In 2013, two records were set. Booker was elected to the U.S. Senate in a special race to fill the seat vacated after Frank Lautenberg died. The race — which albeit was held on a Wednesday in October — saw a turnout of 24.5 percent, the lowest in any statewide race in New Jersey history.

A month later, Christie — a potential 2016 presidential candidate — was re-elected in a landslide, though the turnout was about only 40 percent, the lowest for any New Jersey gubernatorial race. (By comparison, 52 percent voted when another popular Republican, Tom Kean, was re-elected governor.)

Mercer County Clerk Paula Sollami-Covello said many of the new voters who registered in 2008 likely didn't cast ballots in subsequent elections, driving down turnout numbers.

Murray, the Monmouth pollster, said some of those voters may have lost hope — a problem he said has long been brewing.

"People had heighten expectations that things would change under Obama in 2008, and that didn't happen," he said. "That may be a contributing factor to the acceleration in decay in public trust. But the decay was already happening."

NO COMPETITION

Experts agree that another large part of the blame is a lack of competitive races. New Jersey re-drew its congressional districts in 2011, a move that has made it easier for incumbents to win.

"Mapmakers have more of a vote than anyone who turns up on Election Day," Harrison said. "The outcome is a foregone conclusion."

Indeed, in last month's elections, the most competitive House race was a battle for an open seat in south Jersey's 3rd congressional district. Republican Tom MacArthur beat Democrat Aimee Belgard by 13 percentage points.

Booker, meanwhile, won his Senate race by 13 points. And last year, Christie beat Democratic state Sen. Barbara Buono by about 22 points.

"Parties are working hard to entice voters to vote," McDonald said. "But where there's a lack of competition, voters don't see the reason to vote. They don't see that vote being meaningful."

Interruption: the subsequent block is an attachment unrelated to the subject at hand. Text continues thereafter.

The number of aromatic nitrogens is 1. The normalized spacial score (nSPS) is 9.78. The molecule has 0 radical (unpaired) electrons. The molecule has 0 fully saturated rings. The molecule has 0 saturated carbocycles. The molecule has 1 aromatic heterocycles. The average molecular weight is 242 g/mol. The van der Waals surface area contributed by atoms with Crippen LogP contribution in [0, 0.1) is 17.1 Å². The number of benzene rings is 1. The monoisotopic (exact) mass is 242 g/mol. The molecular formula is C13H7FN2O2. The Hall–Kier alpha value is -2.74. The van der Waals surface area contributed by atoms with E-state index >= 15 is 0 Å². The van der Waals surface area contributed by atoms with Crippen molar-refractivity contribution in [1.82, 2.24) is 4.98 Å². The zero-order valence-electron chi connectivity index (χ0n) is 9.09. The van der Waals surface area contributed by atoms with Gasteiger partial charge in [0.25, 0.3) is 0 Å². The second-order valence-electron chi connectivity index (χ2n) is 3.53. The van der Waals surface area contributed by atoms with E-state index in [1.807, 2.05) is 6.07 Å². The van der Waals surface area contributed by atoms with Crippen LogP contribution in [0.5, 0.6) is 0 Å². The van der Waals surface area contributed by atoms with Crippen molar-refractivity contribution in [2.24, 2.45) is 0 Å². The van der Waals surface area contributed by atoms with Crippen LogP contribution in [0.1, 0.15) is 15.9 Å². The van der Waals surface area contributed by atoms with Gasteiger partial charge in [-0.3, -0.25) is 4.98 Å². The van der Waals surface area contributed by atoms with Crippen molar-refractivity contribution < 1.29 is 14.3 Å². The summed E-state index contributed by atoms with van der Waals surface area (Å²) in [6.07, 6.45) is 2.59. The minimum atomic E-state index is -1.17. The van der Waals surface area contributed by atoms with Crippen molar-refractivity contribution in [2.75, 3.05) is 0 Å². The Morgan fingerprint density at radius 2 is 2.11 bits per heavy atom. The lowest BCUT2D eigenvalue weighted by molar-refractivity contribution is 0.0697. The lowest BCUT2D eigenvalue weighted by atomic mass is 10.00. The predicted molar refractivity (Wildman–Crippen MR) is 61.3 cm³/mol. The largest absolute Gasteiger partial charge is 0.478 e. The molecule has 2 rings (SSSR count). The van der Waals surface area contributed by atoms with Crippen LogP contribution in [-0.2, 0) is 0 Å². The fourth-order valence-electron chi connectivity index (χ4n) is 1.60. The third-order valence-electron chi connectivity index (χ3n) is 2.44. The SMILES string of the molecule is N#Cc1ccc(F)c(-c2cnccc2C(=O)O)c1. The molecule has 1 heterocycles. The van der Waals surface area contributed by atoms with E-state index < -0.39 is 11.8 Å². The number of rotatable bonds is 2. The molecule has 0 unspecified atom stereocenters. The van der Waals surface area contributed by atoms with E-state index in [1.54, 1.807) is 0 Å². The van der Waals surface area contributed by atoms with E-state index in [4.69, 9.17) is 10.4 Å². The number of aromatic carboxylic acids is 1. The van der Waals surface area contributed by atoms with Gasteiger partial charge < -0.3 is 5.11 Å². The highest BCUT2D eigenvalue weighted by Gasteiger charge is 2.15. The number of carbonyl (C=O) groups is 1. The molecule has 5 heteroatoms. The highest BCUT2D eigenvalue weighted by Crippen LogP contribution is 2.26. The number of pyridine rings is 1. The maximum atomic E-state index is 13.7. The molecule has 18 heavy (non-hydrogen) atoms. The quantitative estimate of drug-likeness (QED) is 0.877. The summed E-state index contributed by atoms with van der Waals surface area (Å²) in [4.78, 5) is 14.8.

The Florida professor noted that this year's numbers across the nation were pulled down because the three largest states in the U.S. — California, New York, and Texas — saw less than a third of its eligible voters cast ballots.

Still, McDonald said this year's turnout numbers might be "an aberration" because of that. He expects the 2016 presidential election — an open race — to draw better.

And he said turnout may continue to rise across the country in coming years as the minority voting bloc grows larger — and gets older.

"As people age, they tend to have higher voting rates," McDonald said. "And as the Hispanic vote grows, their turnout rates are going to grow as they age."

POSSIBLE SOLUTIONS

Experts say New Jersey could also improve turnout by allowing early voting. Christie vetoed a measure last year that would have allowed voters to cast ballots in a 15-day period before Election Day. A similar measure recently passed the state Senate and is now awaiting a vote in the state Assembly.

At the same time, McDonald said New Jersey should consider instituting a mail-in ballot system. Colorado became the latest of three states to move to mail voting this year, and the result was a 53.4 percent voter turnout — the fourth-largest in the country. (Oregon and Washington are the other two that use mail-in voting.)

In that system, voters are mailed their ballots, which McDonald said serves as an automatic reminder to vote.

"People are reminded that they can do their civic duty," he said.

McDonald added that New Jersey should also consider moving its state Legislature elections to even numbered years to share the ballot with federal elections in an effort to coax more people to the polls. Next year's elections feature only state Assembly seats, and experts expect the number to be thin again.

"I won't be surprised at a low turnout next year," Somerset County Clerk Brett Radi said.